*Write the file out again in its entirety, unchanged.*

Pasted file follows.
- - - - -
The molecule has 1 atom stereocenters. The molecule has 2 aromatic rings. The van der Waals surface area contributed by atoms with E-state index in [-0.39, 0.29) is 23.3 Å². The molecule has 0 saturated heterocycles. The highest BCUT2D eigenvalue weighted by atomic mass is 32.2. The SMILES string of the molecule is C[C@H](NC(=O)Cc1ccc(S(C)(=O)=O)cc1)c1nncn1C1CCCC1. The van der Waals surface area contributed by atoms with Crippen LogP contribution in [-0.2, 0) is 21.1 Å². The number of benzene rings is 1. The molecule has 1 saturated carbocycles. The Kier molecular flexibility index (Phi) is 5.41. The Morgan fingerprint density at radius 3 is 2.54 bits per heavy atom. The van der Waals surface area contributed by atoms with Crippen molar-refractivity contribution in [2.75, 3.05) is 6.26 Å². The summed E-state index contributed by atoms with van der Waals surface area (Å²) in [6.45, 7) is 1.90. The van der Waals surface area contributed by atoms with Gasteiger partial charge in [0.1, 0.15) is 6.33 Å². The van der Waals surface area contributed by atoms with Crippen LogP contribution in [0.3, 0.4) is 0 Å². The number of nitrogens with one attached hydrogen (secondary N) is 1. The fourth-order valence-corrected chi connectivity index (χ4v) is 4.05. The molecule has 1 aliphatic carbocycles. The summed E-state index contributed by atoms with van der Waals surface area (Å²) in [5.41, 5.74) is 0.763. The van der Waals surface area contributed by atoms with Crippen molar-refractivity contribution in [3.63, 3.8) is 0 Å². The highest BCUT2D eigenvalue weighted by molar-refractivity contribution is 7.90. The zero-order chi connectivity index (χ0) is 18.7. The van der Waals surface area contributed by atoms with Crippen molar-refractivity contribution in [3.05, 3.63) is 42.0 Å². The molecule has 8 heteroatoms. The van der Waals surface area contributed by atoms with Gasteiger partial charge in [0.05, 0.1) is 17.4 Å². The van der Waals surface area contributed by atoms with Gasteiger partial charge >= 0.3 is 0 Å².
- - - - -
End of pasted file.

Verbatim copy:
The molecule has 1 atom stereocenters. The molecule has 2 aromatic rings. The van der Waals surface area contributed by atoms with E-state index in [-0.39, 0.29) is 23.3 Å². The molecule has 0 saturated heterocycles. The highest BCUT2D eigenvalue weighted by atomic mass is 32.2. The SMILES string of the molecule is C[C@H](NC(=O)Cc1ccc(S(C)(=O)=O)cc1)c1nncn1C1CCCC1. The van der Waals surface area contributed by atoms with Crippen LogP contribution in [-0.2, 0) is 21.1 Å². The number of benzene rings is 1. The molecule has 1 saturated carbocycles. The Kier molecular flexibility index (Phi) is 5.41. The Morgan fingerprint density at radius 3 is 2.54 bits per heavy atom. The van der Waals surface area contributed by atoms with Crippen molar-refractivity contribution in [2.75, 3.05) is 6.26 Å². The summed E-state index contributed by atoms with van der Waals surface area (Å²) in [6.45, 7) is 1.90. The van der Waals surface area contributed by atoms with Gasteiger partial charge in [0.1, 0.15) is 6.33 Å². The van der Waals surface area contributed by atoms with Crippen LogP contribution in [0.3, 0.4) is 0 Å². The number of nitrogens with one attached hydrogen (secondary N) is 1. The fourth-order valence-corrected chi connectivity index (χ4v) is 4.05. The molecule has 1 aliphatic carbocycles. The summed E-state index contributed by atoms with van der Waals surface area (Å²) in [5.41, 5.74) is 0.763. The van der Waals surface area contributed by atoms with Crippen molar-refractivity contribution in [3.63, 3.8) is 0 Å². The highest BCUT2D eigenvalue weighted by molar-refractivity contribution is 7.90. The zero-order chi connectivity index (χ0) is 18.7. The van der Waals surface area contributed by atoms with Crippen molar-refractivity contribution in [3.05, 3.63) is 42.0 Å². The molecule has 8 heteroatoms. The van der Waals surface area contributed by atoms with Gasteiger partial charge in [0.05, 0.1) is 17.4 Å². The van der Waals surface area contributed by atoms with Gasteiger partial charge >= 0.3 is 0 Å².